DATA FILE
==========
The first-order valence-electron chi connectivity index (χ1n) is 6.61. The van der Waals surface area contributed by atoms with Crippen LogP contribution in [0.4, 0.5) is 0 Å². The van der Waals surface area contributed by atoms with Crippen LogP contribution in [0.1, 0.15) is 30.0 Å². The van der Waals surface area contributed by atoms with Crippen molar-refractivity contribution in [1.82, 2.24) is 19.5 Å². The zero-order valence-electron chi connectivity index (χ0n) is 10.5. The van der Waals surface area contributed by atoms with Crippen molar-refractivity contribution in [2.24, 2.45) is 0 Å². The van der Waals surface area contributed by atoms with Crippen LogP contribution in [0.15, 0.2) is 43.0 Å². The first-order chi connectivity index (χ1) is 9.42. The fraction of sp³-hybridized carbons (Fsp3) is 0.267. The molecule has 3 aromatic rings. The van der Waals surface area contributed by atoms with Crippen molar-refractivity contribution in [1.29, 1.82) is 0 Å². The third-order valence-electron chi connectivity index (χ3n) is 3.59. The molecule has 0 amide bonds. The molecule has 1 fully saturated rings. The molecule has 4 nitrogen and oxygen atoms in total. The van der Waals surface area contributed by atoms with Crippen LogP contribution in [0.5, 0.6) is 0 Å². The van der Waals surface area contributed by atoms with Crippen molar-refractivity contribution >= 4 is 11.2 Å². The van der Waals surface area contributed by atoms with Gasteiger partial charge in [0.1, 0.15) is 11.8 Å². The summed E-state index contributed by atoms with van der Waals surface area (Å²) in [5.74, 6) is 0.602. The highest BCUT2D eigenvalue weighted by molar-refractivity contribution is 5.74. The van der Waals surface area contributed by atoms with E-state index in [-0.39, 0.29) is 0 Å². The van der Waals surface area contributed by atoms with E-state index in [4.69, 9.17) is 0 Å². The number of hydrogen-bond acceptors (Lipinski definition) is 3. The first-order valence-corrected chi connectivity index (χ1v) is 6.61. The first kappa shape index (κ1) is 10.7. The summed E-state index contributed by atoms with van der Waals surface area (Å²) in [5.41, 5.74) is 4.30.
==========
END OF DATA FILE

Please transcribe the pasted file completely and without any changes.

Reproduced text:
The first-order valence-electron chi connectivity index (χ1n) is 6.61. The van der Waals surface area contributed by atoms with Crippen LogP contribution in [0.4, 0.5) is 0 Å². The van der Waals surface area contributed by atoms with Crippen LogP contribution in [0.1, 0.15) is 30.0 Å². The van der Waals surface area contributed by atoms with Crippen molar-refractivity contribution in [1.82, 2.24) is 19.5 Å². The zero-order valence-electron chi connectivity index (χ0n) is 10.5. The van der Waals surface area contributed by atoms with Crippen molar-refractivity contribution in [2.24, 2.45) is 0 Å². The van der Waals surface area contributed by atoms with Crippen LogP contribution in [0.15, 0.2) is 43.0 Å². The first-order chi connectivity index (χ1) is 9.42. The fraction of sp³-hybridized carbons (Fsp3) is 0.267. The molecule has 3 aromatic rings. The van der Waals surface area contributed by atoms with Crippen molar-refractivity contribution in [1.29, 1.82) is 0 Å². The third-order valence-electron chi connectivity index (χ3n) is 3.59. The molecule has 0 amide bonds. The molecule has 1 fully saturated rings. The molecule has 4 nitrogen and oxygen atoms in total. The van der Waals surface area contributed by atoms with Crippen LogP contribution in [0.5, 0.6) is 0 Å². The van der Waals surface area contributed by atoms with Crippen molar-refractivity contribution >= 4 is 11.2 Å². The van der Waals surface area contributed by atoms with Gasteiger partial charge in [0.1, 0.15) is 11.8 Å². The summed E-state index contributed by atoms with van der Waals surface area (Å²) in [5.74, 6) is 0.602. The highest BCUT2D eigenvalue weighted by molar-refractivity contribution is 5.74. The van der Waals surface area contributed by atoms with E-state index in [-0.39, 0.29) is 0 Å². The van der Waals surface area contributed by atoms with E-state index in [4.69, 9.17) is 0 Å². The number of hydrogen-bond acceptors (Lipinski definition) is 3. The first-order valence-corrected chi connectivity index (χ1v) is 6.61. The first kappa shape index (κ1) is 10.7. The summed E-state index contributed by atoms with van der Waals surface area (Å²) in [5.41, 5.74) is 4.30.